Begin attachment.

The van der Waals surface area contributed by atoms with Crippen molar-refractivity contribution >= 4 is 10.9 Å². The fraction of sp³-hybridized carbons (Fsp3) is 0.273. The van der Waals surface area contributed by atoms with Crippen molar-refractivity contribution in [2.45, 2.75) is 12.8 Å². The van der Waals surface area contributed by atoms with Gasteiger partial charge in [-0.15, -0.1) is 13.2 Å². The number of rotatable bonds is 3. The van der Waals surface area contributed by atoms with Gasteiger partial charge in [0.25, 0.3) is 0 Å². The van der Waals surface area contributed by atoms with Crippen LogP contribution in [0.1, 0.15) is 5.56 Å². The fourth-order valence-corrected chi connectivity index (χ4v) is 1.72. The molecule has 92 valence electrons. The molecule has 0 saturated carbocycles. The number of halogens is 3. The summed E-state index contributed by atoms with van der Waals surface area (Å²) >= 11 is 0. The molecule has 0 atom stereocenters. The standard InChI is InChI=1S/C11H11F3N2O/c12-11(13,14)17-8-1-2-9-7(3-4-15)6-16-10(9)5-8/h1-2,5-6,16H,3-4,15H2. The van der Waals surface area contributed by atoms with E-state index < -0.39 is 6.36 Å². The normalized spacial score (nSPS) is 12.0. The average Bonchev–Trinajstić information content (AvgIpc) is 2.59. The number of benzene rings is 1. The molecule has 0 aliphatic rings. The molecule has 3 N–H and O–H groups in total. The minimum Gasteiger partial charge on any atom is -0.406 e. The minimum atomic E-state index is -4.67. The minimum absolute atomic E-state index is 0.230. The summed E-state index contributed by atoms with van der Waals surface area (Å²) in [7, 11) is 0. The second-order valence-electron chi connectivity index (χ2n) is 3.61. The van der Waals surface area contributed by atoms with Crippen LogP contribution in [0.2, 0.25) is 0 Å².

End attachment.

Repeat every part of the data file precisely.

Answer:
The van der Waals surface area contributed by atoms with Crippen molar-refractivity contribution >= 4 is 10.9 Å². The fraction of sp³-hybridized carbons (Fsp3) is 0.273. The van der Waals surface area contributed by atoms with Crippen molar-refractivity contribution in [2.45, 2.75) is 12.8 Å². The van der Waals surface area contributed by atoms with Gasteiger partial charge in [-0.15, -0.1) is 13.2 Å². The number of rotatable bonds is 3. The van der Waals surface area contributed by atoms with Gasteiger partial charge in [0.25, 0.3) is 0 Å². The van der Waals surface area contributed by atoms with Crippen LogP contribution in [0.1, 0.15) is 5.56 Å². The fourth-order valence-corrected chi connectivity index (χ4v) is 1.72. The molecule has 92 valence electrons. The molecule has 0 saturated carbocycles. The number of halogens is 3. The summed E-state index contributed by atoms with van der Waals surface area (Å²) >= 11 is 0. The molecule has 0 atom stereocenters. The standard InChI is InChI=1S/C11H11F3N2O/c12-11(13,14)17-8-1-2-9-7(3-4-15)6-16-10(9)5-8/h1-2,5-6,16H,3-4,15H2. The van der Waals surface area contributed by atoms with E-state index < -0.39 is 6.36 Å². The normalized spacial score (nSPS) is 12.0. The average Bonchev–Trinajstić information content (AvgIpc) is 2.59. The number of benzene rings is 1. The molecule has 0 aliphatic rings. The molecule has 3 N–H and O–H groups in total. The minimum Gasteiger partial charge on any atom is -0.406 e. The minimum atomic E-state index is -4.67. The minimum absolute atomic E-state index is 0.230. The summed E-state index contributed by atoms with van der Waals surface area (Å²) in [7, 11) is 0. The second-order valence-electron chi connectivity index (χ2n) is 3.61. The van der Waals surface area contributed by atoms with Crippen LogP contribution in [0.2, 0.25) is 0 Å².